Attorneys for the state schools chief are defending the decision by lawmakers to provide more per-pupil aid to traditional public schools than charter schools.

Assistant Attorney General Kevin Ray, leading the effort, asked the Court of Appeals on Wednesday to rebuff a demand by charter schools for an extra $1,100 a year for each student. The charter schools contend the disparity is unconstitutional.

Ray, representing School Superintendent John Huppenthal and the Legislature, did not dispute the funding disparity, but he told the judges in legal filings that the difference is justified because public schools have to live with restrictions that do not apply to charter schools.

If the appellate court does not agree, that would force lawmakers to boost aid to them by $135 million a year, and those dollars might have to be taken from other programs.

Charter schools are public schools under Arizona law, eligible for state aid, designed to provide an alternative to traditional district-based public schools. But rather than being a level of government, they can be operated by private and even for-profit organizations.

Cory Langhofer, representing the charter schools, said the fact remains that they are public schools. He said that makes any funding differences improper and illegal.

But the outcome of the legal dispute could turn on whether the appellate judges believe the differences in how the two systems operate justify the funding disparity.

Potentially the most significant, public schools have to serve every student in the neighborhood who wants to attend and offer every grade. There is no option to turn away those who live in the district.

“Charter schools, however, may decide how many students they want to accommodate, and then limit enrollment in accordance with that capacity,” Ray wrote.

“They can limit their offering to a single grade,” he continued. “They can offer a specialized curriculum with an emphasis on a specific learning philosophy or style, emphasize particular subject areas such as mathematics, science, fine arts, performance arts or foreign language, or offer instruction to a single gender.”

And that's just part of it.

Ray said school districts can hire only individuals with teaching certificates and have to follow certain legal procedures in employing and firing them.

He also pointed out that charter schools actually own their facilities, even if they used tax dollars to purchase them. More to the point, the owners can dispose of the property as they want and pocket the proceeds.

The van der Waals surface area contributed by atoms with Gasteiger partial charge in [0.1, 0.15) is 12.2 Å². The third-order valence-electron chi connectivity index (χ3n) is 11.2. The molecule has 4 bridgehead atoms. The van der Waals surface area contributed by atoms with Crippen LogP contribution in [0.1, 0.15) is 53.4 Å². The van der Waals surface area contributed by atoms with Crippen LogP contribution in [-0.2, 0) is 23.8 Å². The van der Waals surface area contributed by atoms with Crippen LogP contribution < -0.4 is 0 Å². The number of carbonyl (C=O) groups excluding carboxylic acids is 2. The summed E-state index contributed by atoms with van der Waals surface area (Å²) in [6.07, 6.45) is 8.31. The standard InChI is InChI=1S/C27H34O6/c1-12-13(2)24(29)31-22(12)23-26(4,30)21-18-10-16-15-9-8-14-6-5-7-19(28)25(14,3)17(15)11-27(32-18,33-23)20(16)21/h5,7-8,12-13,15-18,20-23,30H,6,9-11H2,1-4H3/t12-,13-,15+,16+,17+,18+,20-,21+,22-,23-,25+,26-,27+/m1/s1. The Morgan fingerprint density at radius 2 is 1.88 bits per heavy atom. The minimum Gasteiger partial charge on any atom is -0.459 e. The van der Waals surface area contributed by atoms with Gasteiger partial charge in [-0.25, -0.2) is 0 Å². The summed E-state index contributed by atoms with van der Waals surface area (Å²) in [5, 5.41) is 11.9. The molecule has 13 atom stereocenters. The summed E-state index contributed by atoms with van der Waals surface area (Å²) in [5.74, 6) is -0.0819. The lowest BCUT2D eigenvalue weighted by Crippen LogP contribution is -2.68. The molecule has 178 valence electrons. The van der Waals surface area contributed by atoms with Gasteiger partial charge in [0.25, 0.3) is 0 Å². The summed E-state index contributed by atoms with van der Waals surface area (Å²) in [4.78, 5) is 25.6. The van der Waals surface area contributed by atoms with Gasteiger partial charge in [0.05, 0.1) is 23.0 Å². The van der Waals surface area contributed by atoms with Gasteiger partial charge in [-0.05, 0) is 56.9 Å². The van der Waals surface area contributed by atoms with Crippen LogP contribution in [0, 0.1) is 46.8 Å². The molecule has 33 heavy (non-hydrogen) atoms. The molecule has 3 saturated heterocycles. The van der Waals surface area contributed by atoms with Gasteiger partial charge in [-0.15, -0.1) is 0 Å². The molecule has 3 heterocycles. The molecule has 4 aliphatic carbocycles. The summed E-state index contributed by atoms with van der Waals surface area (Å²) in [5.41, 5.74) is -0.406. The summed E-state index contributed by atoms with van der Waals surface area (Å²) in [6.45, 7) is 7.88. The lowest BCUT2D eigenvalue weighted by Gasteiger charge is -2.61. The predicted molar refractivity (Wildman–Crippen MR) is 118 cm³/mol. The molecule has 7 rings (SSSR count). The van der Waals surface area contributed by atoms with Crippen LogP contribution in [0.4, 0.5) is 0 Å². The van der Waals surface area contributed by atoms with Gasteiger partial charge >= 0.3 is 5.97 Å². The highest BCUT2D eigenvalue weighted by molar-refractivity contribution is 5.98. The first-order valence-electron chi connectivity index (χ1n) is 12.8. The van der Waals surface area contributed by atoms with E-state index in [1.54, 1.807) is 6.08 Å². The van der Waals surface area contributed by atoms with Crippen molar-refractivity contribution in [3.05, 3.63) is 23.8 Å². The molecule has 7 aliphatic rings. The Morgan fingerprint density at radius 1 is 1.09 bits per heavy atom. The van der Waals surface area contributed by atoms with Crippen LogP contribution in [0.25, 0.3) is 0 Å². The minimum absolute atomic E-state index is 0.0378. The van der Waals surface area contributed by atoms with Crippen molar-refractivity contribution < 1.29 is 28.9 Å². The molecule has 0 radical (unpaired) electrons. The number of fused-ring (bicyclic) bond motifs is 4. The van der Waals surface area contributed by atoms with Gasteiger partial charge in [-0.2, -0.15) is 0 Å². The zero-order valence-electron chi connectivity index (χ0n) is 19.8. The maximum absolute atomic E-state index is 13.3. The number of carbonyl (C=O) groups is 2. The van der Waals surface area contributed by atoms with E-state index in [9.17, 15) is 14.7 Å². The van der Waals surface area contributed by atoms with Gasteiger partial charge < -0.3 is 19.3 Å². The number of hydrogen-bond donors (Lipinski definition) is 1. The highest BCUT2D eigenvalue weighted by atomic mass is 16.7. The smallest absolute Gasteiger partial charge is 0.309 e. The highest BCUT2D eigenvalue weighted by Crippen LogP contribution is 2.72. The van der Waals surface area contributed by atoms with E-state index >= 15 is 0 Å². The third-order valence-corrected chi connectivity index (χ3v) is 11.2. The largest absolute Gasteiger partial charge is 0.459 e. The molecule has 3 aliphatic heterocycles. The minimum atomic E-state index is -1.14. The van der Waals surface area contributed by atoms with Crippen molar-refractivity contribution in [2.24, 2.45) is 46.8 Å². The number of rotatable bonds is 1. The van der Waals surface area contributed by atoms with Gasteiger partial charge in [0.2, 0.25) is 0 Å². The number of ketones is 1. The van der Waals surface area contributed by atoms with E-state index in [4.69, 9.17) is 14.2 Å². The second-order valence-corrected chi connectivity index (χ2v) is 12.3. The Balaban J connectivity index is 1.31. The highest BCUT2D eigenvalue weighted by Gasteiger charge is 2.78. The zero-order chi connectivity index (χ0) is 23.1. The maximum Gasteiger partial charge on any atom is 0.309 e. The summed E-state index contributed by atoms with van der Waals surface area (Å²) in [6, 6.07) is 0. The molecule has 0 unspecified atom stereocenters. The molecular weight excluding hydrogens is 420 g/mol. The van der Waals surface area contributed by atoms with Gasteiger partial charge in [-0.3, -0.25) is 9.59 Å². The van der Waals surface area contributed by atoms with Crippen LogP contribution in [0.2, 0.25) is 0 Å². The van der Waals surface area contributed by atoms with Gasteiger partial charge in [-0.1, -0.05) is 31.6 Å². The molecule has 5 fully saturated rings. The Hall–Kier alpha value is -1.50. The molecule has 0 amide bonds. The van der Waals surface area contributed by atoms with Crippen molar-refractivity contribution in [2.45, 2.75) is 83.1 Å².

“Even if a charter school's charter is revoked or it goes out of business, the charter school keeps its property,” Ray wrote.

He also pointed out that school districts are effectively permanent.

“They can't just close up shop and go out of business,” Ray wrote. “Charter schools, on the other hand, can and do, close, with some frequency,” he continued.

He said 111 charter schools actually shut down over a five-year period.

Langhofer said this isn't simply a question of state aid. He said traditional schools can supplement their funds with voter-approved bonds and budget overrides. That, Langhofer said, is repaid by all taxpayers in the district, even if they send their children to a charter school instead.

But Ray said charter schools have access to funds not available to traditional public schools: Low-interest loans through industrial development authorities and federal grants. In the latter case, Ray said the U.S. Department of Education has awarded more than $52 million to Arizona charter schools.

He also took a slap at challengers, saying they “barely mentioned that Arizona law allows them up to $200,000 from Arizona taxpayers for start-up costs and costs associated with renovating or remodeling structures.”

Langhofer lost the first round last year when Maricopa County Superior Court Judge Richard Gama said he found nothing legally wrong with the disparity. “Because charter and district schools are different, the Legislature may fund them differently,” the judge wrote.

Langhofer contends Gama used the wrong legal standard to justify the disparity.

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